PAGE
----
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Conclusion

Women classified according to the Atalah curve as obese in the beginning of prenatal care had a higher chance of cesarean delivery and of having LGA newborns. Increase in the BMI classification according to Atalah curve is associated with macrosomia and cesarean delivery for women classified as overweight or adequate weight. Pregnant women with adequate weight who become overweight or obese, and overweight women who became obese had a higher GWG than the obese in this population. Guidelines on GWG should be given to all pregnant women because they allow them to know that they are at risk of excessive weight gain and the adverse perinatal outcomes of such. In addition, excessive weight gain during pregnancy may compromise the long-term women's health as well as the health of their children, both for the future risk of obesity and comorbidities associated with it.


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Conflicts to Interest

The authors have stated explicitly that there are no conflicts of interest in connection with this article.

Acknowledgments

We want to thank the SAR3HAS (Reproductive Health and Healthy Habits) Research Group for the valuable discussion regarding data analysis.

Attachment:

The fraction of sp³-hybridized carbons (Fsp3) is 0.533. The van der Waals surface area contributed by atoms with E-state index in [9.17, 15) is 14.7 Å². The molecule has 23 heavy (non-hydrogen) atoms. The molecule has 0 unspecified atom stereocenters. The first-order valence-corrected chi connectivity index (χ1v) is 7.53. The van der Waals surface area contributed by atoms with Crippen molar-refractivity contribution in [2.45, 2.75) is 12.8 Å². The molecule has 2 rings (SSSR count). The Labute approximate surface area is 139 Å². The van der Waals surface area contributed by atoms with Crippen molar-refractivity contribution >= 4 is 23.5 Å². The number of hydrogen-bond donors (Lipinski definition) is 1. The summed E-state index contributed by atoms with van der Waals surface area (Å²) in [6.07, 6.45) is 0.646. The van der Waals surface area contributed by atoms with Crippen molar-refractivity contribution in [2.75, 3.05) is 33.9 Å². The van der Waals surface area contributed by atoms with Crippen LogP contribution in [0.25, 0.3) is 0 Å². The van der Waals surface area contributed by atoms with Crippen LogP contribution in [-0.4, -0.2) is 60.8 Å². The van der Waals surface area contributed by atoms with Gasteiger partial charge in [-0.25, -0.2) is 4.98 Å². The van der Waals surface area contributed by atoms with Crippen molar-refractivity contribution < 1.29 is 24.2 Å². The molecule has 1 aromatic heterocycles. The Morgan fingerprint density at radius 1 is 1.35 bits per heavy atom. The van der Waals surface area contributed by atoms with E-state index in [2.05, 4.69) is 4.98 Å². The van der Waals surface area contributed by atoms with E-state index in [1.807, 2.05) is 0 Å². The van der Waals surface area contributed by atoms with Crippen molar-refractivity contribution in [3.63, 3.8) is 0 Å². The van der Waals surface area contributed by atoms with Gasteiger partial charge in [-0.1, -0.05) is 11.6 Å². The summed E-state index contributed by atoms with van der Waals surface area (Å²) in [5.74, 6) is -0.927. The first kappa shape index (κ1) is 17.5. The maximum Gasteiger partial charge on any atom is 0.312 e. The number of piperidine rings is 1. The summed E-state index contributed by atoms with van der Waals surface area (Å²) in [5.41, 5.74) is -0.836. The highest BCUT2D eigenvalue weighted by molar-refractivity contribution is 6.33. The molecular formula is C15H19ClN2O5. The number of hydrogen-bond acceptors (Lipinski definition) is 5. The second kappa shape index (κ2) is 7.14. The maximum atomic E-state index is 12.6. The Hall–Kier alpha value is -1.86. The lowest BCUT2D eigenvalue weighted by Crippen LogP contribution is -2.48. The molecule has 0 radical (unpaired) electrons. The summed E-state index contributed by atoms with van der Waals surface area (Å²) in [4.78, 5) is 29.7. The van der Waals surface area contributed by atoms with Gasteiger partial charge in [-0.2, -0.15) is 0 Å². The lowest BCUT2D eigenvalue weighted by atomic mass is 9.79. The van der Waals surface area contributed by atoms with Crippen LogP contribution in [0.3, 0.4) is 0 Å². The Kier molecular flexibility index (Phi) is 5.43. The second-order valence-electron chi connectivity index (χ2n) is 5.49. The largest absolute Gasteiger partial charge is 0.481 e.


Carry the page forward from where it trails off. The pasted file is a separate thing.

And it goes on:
Contributions

The idea for the study and this specific analytical approach arose in a group discussion among Morais S. S., Surita F. G. and Nascimento S. L. Analyses were planned and performed by Morais S. S. and Surita F. G. The first version of the manuscript was drafted by Morais S. S. and then complemented with suggestions from all the others. Nascimento SL, Godoy-Miranda AC and Kasawara K. T. contributed to the development of the study protocol and data collection. All authors read and approved the final version of the manuscript.



Address for correspondence

Fernanda Garanhani Surita, Associate Professor
Alexander Fleming 101, 13083-881, Campinas, SP
Brazil   


Zoom Image
Fig. 1 Flowchart of participant selection for the study.